We’ve all been subjected to the incessant “97% of scientists agree …global warming…blah blah” meme, which is nothing more than another statistical fabrication by John Cook and his collection of “anything for the cause” zealots. As has been previously pointed out on WUWT, when you look at the methodology used to reach that number, the veracity of the result falls apart, badly. You see, it turns out that Cook simply employed his band of “Skeptical Science” (SkS) eco-zealots to rate papers, rather than letting all authors of the papers rate their own work (Note: many authors weren’t even contacted and their papers wrongly rated, see here). The result was that the “97% consensus” was a survey of the SkS raters beliefs and interpretations, rather than a survey of the authors opinions of their own science abstracts. Essentially it was pal-review by an activist group with a strong bias towards a particular outcome as demonstrated by the name “the consensus project”.
In short, it was a lie of omission enabled by a “pea and thimble” switch Steve McIntyre so often points out about climate science.
Most people who read the headlines touted by the unquestioning press had no idea that this was a collection of Skeptical Science raters opinions rather than the authors assessment of their own work. Readers of news stories had no idea they’d been lied to by John Cook et al².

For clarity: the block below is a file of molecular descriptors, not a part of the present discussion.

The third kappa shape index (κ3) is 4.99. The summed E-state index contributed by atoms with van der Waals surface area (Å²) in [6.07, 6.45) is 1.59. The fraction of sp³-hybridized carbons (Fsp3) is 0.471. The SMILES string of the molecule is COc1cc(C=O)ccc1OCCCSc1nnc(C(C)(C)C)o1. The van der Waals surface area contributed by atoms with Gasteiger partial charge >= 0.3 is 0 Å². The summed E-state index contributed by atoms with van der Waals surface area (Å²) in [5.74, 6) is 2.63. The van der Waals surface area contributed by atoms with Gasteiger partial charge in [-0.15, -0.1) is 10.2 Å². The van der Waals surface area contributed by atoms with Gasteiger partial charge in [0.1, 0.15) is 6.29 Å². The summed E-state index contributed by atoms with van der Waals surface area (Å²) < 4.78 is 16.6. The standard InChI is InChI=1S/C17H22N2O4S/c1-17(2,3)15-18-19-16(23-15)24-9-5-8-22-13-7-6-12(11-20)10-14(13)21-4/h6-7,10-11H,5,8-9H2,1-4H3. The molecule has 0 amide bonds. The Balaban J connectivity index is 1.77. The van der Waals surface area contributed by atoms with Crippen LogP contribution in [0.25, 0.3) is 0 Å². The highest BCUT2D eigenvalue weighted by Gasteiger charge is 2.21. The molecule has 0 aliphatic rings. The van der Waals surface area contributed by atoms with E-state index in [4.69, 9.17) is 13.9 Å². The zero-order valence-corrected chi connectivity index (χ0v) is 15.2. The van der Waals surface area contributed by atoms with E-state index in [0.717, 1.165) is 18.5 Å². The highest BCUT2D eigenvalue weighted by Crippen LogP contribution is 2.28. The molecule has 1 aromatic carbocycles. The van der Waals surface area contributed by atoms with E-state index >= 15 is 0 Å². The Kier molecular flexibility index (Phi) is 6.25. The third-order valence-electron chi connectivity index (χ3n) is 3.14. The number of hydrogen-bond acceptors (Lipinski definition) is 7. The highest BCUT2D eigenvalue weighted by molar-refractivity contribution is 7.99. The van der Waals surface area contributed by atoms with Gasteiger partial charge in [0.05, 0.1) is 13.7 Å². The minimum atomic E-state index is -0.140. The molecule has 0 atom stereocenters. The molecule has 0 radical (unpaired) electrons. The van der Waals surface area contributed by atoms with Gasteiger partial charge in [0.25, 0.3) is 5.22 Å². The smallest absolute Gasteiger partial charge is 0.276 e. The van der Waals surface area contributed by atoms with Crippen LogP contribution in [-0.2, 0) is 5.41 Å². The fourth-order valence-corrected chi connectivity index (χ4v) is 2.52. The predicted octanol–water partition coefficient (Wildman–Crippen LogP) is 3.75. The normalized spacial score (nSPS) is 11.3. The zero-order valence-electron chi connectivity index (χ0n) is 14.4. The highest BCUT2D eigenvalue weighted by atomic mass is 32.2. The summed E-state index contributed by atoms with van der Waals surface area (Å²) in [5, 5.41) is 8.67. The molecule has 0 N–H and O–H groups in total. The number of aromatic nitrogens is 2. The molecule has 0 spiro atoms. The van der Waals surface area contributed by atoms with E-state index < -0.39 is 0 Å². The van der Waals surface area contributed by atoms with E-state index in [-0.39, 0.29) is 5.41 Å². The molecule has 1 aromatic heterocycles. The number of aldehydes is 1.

So, while we’ll be fighting this lie for years, one very important bit of truth has emerged that will help put it into its proper place of propaganda, rather than science. A recent real survey conducted of American Meteorological Society members has blown Cook’s propaganda paper right out of the water.
The survey is titled:
Meteorologists’ views about global warming: A survey of American Meteorological Society professional members¹
Meteorologists and other atmospheric science experts are playing important roles in helping society respond to climate change. However, members of this professional community are not unanimous in their views of climate change, and there has been tension among members of the American Meteorological Society (AMS) who hold different views on the topic. In response, AMS created the Committee to Improve Climate Change Communication to explore and, to the extent possible, resolve these tensions. To support this committee, in January 2012 we surveyed all AMS members with known email addresses, achieving a 26.3% response rate (n=1,854). In this paper we tested four hypotheses: (1) perceived conflict about global warming will be negatively associated–and (2) climate expertise, (3) liberal political ideology, and (4) perceived scientific consensus will be positively associated–with (a) higher personal certainty that global warming is happening, (b) viewing the global warming observed over the past 150 years as mostly human-caused, and (c) perception of global warming as harmful. All four hypotheses were confirmed. Expertise, ideology, perceived consensus and perceived conflict were all independently related to respondents’ views on climate, with perceived consensus and political ideology being most strongly related. We suggest that AMS should: attempt to convey the widespread scientific agreement about climate change; acknowledge and explore the uncomfortable fact that political ideology influences the climate change views of meteorology professionals; refute the idea that those who do hold non-majority views just need to be “educated” about climate change; continue to deal with the conflict among members of the meteorology community.